‘That cavalier misdirection cannot stand’ — Washingtonians ask judge to reduce ‘extremely noisy’ Navy Growler flights

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 WHIDBEY ISLAND, WA (March 29, 2019) Two EA-18G Growlers from squadron VAQ-136 taxi toward the runway at Ault Field as they prepare to take off.

WHIDBEY ISLAND, WA (March 29, 2019) Two EA-18G Growlers from squadron VAQ-136 taxi toward the runway at Ault Field as they prepare to take off.

The Citizens of Ebey's Reserve (COER) is asking a federal judge to require the Navy to roll back the number of EA-18G Growler practice flights at Outlying Field Coupeville to pre-2019 levels until a lawsuit over the number of Growler flights is settled.

COER and private citizen Paula Spina filed a motion for a preliminary injunction Thursday.

According to the motion, since March 2019 the Navy has increased the number of Growlers at Naval Air Station Whidbey Island and shifted most of its Growler operations to Outlying Field Coupeville, which is near the Reserve and the town of Coupeville.

"The result is a nearly fourfold increase in Growler flights in that area. Now the overflights subject residents in and near Coupeville to extreme noise for several hours of the day, day and night, many days of the week," said the court document.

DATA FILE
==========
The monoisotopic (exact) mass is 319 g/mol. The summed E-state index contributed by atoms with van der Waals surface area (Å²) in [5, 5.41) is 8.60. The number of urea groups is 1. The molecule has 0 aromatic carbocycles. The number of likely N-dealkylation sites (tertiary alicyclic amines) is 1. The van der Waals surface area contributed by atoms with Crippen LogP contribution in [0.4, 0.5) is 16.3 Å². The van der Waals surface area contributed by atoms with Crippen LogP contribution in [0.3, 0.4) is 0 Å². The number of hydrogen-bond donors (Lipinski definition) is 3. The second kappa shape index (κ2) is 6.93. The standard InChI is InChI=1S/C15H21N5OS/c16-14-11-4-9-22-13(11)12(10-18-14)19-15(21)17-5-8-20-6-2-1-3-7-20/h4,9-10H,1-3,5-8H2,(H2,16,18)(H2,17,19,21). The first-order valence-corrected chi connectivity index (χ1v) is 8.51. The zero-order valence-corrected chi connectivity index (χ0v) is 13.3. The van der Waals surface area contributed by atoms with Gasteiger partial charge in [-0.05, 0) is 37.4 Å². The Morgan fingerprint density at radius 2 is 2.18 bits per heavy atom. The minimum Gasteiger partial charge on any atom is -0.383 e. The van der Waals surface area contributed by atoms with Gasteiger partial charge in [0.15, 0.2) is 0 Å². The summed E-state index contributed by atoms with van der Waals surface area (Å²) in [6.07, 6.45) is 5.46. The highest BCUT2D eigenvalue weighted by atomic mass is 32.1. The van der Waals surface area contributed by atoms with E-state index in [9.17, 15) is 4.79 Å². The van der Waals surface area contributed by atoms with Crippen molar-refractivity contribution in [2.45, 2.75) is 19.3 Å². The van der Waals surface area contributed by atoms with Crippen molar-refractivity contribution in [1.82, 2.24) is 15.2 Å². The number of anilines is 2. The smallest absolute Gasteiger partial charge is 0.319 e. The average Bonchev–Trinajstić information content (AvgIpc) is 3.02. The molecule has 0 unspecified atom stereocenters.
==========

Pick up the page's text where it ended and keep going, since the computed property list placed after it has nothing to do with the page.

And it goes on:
Should the judge grant the injunction, the new additional Growler operations could be moved to one or more off-Whidbey locations available to the Navy, according to a COER news release.

The lawsuit at the center of the injunction was filed against the Navy in July by COER and the state of Washington.

State Attorney General Bob Ferguson alleges in the lawsuit that the Navy failed to adequately measure impacts to public health and to wildlife in its review process of the proposed expansion of its Growler fleet, according to a July news release from his office.

Because resolution of these and other claims is not likely for six months or longer, COER opted to seek an injunction, according to court documents.

According to those documents, the decisions to add 36 Growlers to the base and to shift much of the Growler operations to Outlying Field Coupeville has increased overflights at the field from an average of 5,637 per year (2000 to 2017) to 24,100 per year.

"Since 2005 the Navy has, in its exhaustive planning documents, informed the public and land-use planners that they should count on 6,100 annual operations at the OLF," COER president Bob Wilbur said in a new release. "Compatible development proceeded accordingly. Now the Navy has decided to ignore its prior guidance and increase OLF operations fourfold. That cavalier misdirection cannot stand."

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